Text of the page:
For the fifth time in Budapest, on the first weekend of May, members of the Friends of Hungary Foundation traveled to Budapest from every corner of the world in order to spend the weekend together, exchange ideas and raise awareness of each other’s and the motherland’s successes, as well as the challenges and problems faced by their communities. Prime Minister Viktor Orbán gave a speech at the event and President János Áder welcomed the participants at the Sándor Palace, his official residence.
The Friends of Hungary Foundation is a non-profit organization formally established in 2011 with the aim of promoting the successful activities of Hungarians worldwide. The more than 300 members of the Friends of Hungary network include associations, clubs and individuals (note: the Foundation is the parent organization of both Hungary Today and its sister-site Ungarn Heute).
The weekend’s programs were colorful and comprehensive. Attendees could freely discuss and socialize while attending interesting and engaging events. More than 150 participants from five continents and 27 countries throughout the world were in attendance, including a world renowned chemical engineer, a successful bank director, the former Hungarian ambassador to the United States, a famous opera singer, as well as prominent journalists and academicians, all of whom payed for their own travel and lodging expenses in order to attend the conference.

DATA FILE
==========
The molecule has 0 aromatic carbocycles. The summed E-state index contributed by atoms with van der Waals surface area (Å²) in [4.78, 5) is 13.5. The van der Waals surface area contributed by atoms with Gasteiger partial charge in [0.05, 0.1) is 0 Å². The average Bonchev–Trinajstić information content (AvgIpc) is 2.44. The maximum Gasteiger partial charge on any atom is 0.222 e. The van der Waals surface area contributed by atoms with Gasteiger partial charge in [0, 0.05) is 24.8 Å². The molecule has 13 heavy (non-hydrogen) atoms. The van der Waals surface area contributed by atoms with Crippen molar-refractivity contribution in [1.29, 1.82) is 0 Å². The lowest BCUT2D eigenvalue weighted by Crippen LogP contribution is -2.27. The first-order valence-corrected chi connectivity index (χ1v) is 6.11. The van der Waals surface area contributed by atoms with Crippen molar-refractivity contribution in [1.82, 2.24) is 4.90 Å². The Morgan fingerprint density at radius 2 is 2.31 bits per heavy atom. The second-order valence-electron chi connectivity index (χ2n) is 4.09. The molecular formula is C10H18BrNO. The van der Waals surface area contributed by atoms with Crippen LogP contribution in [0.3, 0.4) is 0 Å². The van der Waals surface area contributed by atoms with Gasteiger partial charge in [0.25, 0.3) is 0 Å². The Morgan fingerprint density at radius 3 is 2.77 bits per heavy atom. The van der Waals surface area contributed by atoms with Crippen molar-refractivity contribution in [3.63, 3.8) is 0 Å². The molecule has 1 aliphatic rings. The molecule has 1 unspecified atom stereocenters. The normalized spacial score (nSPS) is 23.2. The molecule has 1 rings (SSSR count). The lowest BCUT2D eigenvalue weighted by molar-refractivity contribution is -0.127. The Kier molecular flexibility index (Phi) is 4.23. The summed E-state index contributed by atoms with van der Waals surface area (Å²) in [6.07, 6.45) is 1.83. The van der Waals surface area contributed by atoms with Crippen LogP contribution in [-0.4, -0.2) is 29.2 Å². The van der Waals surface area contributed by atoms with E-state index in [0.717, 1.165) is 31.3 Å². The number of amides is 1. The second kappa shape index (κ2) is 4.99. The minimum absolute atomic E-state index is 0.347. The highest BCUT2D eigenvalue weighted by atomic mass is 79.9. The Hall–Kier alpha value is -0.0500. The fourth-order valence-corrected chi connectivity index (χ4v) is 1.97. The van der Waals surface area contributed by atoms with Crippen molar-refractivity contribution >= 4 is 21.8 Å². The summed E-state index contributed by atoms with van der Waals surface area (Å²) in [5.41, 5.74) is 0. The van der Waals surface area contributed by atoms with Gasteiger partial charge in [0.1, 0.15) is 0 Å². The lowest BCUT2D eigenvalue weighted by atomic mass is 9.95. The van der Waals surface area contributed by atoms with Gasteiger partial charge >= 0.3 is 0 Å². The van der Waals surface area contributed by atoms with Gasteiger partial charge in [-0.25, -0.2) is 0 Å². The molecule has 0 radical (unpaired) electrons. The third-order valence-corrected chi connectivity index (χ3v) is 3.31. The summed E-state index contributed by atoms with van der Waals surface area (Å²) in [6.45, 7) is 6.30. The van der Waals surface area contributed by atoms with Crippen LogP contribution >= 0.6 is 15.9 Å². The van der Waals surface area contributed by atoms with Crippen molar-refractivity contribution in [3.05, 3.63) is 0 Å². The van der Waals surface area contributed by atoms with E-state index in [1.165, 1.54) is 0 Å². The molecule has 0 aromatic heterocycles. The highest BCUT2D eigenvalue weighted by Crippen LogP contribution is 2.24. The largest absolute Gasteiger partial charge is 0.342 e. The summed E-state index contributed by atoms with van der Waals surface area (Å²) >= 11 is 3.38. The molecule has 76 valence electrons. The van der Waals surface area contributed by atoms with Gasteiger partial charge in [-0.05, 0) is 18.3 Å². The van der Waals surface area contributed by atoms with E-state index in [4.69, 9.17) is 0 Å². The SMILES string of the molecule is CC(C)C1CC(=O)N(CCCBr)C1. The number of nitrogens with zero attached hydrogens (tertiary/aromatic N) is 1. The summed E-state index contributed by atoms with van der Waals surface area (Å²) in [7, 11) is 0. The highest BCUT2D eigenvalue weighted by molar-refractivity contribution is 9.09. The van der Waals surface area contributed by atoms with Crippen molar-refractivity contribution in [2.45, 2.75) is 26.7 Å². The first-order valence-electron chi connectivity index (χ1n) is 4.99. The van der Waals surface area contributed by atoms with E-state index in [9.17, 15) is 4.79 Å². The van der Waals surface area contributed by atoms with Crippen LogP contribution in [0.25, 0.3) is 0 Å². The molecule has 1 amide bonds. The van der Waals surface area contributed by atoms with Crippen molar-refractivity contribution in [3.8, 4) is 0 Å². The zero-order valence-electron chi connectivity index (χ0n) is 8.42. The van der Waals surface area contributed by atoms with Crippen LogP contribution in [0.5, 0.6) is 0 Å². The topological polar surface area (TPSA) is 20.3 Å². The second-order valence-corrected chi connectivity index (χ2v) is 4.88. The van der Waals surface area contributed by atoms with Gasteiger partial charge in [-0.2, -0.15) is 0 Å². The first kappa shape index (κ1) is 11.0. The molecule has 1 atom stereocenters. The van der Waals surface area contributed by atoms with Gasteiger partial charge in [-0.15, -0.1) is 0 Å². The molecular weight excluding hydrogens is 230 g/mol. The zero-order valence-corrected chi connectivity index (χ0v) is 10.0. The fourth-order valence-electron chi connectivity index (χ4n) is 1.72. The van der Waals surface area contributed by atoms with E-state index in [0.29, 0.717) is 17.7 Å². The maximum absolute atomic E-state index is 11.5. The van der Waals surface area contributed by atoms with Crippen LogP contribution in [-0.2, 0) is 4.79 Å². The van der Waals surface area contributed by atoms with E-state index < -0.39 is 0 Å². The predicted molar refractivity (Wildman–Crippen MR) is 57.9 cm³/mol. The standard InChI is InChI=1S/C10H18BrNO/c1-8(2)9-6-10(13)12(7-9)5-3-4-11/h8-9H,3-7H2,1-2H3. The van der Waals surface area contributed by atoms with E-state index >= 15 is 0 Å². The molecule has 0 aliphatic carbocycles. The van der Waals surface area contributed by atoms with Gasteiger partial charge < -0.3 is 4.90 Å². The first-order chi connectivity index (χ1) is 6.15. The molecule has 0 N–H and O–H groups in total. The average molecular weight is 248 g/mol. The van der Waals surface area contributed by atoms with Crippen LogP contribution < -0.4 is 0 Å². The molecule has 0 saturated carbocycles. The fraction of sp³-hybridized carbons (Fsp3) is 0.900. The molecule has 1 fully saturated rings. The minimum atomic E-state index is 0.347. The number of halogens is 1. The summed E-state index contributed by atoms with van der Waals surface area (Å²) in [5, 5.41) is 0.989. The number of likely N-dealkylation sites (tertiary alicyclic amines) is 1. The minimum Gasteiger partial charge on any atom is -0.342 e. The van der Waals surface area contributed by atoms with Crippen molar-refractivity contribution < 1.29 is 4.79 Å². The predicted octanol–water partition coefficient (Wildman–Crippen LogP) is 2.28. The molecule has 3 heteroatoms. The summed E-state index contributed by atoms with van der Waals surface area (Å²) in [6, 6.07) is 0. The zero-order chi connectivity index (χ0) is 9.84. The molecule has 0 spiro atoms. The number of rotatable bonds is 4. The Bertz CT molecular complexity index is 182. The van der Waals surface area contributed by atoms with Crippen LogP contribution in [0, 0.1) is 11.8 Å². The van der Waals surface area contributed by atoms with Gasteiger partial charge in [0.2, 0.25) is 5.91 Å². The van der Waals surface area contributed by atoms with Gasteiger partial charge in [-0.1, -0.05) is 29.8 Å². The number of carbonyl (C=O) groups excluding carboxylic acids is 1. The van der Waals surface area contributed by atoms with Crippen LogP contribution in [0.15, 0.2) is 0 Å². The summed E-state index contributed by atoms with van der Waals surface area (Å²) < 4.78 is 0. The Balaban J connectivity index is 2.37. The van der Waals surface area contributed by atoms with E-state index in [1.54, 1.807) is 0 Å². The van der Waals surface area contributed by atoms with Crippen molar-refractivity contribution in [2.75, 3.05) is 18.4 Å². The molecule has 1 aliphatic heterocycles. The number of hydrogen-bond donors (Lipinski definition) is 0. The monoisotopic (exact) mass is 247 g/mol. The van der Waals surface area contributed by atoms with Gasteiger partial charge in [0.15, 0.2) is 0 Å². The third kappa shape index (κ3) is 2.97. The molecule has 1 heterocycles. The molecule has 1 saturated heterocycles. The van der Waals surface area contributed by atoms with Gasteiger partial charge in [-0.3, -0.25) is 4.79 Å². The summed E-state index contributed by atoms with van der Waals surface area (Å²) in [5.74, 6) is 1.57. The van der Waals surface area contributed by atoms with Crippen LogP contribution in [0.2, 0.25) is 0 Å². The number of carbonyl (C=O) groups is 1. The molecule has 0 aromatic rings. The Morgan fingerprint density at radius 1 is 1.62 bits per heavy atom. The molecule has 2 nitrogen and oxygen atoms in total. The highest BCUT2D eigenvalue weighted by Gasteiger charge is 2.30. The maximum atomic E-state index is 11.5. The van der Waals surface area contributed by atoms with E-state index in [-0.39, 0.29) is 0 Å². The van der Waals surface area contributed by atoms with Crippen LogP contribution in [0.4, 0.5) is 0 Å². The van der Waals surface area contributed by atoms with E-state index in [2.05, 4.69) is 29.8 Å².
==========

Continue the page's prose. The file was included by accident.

Some of the founders before the breakfast on Friday morning.
Following a joint breakfast for the founders of the organization, the first day of the event was hosted in the building of the Vigadó Concert Hall, where workshop speeches began with an opening talk from István Fodor, one of the members of the Foundation’s Board of Trustees. The speeches focused primarily on the introduction of foreign Hungarian organizations and the challenges they face, as well as community-building, foreign perceptions of Hungary and the Hungarian government, and how these perceptions can be improved. The preservation of Hungarian identity was also highly emphasized, which generally presents itself as a problem in the circles of second- and third-generation families. The last program of the block was the presentation of a collection of interviews titled Vissidents by Péter Gyuricza, in which the journalist spoke with twelve people of Hungarian descent, who, decades after their own, or their ancestors’, departure from Hungary, decided to return to the country. In the wake of the success of the first volume, the author also announced that a second edition, with a new set of interviews, will be coming out soon.
The speeches focused primarily on the introduction of foreign Hungarian organizations, community-building, foreign perceptions of Hungary and the Hungarian government, and how these perceptions can be improved.